|
|
|
Dodge City Daily Globe - Dodge City, KS
  • Two turbines to provide 12 percent of residents' electricity

  • After almost two years of study, Jetmore is joining the wind energy movement.

        Last week, the town signed a contract with the Great Bend-based company West Wind Energy to set up two wind turbines at the Hodgeman County landfill, just east of Jetmore.


    • email print
  •     After almost two years of study, Jetmore is joining the wind energy movement.
        Last week, the town signed a contract with the Great Bend-based company West Wind Energy to set up two wind turbines at the Hodgeman County landfill, just east of Jetmore.
        Groundbreaking for the state's first municipal wind project is set for July 10, and the turbines are expected to be up and running within 160 days — although they could be ready even sooner.
        Hodgeman County has class 4 to class 5 winds, averaging 16 to 18 mph. The highest category is class 7, averaging upwards of 20 mph, which isn't a category in Kansas.
        Jetmore's wind project will begin with two refurbished turbines costing $250,000 apiece, said Lea Ann Seiler, director of economic development for Hodgeman County. The turbines will feed directly into the city's power grid, supplementing the existing energy source and generating up to 12 percent of Jetmore residents' electricity.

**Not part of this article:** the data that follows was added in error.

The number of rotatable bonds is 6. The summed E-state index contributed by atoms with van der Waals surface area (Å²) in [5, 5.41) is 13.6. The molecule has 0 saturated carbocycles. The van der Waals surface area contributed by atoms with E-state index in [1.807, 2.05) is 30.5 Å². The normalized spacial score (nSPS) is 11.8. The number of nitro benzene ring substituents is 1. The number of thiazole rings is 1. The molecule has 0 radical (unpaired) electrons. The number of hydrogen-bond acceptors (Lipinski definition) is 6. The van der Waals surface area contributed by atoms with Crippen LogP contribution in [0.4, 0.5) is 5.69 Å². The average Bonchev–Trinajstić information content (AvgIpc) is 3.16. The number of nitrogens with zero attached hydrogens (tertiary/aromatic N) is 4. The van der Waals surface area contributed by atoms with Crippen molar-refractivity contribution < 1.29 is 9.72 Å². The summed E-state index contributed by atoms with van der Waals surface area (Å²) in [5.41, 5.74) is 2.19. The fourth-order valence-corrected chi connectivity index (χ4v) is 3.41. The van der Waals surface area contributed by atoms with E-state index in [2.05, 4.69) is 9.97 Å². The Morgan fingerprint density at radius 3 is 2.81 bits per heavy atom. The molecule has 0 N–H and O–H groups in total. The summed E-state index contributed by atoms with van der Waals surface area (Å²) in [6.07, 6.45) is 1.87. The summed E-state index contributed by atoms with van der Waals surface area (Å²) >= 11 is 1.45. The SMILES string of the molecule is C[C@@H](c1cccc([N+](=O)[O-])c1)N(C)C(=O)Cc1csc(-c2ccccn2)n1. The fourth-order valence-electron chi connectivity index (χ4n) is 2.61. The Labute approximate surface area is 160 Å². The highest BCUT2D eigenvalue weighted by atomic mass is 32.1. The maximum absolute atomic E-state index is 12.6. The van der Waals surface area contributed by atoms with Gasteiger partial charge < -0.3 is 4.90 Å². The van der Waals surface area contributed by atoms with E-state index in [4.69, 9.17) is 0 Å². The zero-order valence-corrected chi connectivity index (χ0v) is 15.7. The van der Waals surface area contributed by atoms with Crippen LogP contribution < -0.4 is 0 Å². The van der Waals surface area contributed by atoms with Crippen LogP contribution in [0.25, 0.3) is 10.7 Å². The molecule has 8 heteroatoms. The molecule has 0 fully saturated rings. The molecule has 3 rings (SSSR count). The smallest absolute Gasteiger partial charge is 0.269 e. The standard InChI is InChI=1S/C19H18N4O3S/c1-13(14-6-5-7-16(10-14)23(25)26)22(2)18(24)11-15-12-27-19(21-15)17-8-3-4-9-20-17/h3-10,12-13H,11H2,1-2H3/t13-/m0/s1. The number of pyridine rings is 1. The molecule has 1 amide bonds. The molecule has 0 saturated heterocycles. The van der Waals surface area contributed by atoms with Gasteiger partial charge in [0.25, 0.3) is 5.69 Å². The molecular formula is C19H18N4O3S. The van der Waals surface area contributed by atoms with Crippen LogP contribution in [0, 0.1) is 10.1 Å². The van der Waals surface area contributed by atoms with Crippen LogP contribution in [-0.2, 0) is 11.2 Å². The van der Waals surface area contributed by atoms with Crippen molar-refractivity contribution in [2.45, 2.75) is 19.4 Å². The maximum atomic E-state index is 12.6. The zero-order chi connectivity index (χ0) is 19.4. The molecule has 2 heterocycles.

The turbines will help stabilize electricity costs for Jetmore's 900 residents, giving them some protection from rising rates. But they probably shouldn't expect to see lower utility bills.
        "I know some people were getting all excited, saying, 'Well, how soon will it go down?'" Seiler said. "And it probably won't. They probably won't see a decrease because of this. It may help keep them from going up, but we're not going to see a drop in prices right now."
        The city estimates it can pay off the cost of the turbines in five to seven years, based on today's electricity rates. But if rates continue to rise as expected, the city could see a return on its investment more quickly.
        Jetmore Mayor Bill Goebel said the town's residents seemed excited about the prospect of holding their energy costs down.
        "The people I've visited with are all pretty positive about it," he said. "Anything we can do to keep the utility bills down, well, they're all for."
        Scott Brantley, West Wind Energy's CEO and owner, said potentially stable utility bills could help boost economic development in Hodgeman County.
        "There's been such an outward migration of people from these smaller communities, if we can keep and stabilize their power prices, then that has the potential of attracting manufacturers to come back to these smaller communities," he said.
       
    Reach Eric Swanson at (620) 408-9917 or e-mail him at eric.swanson@dodgeglobe.com.

        calendar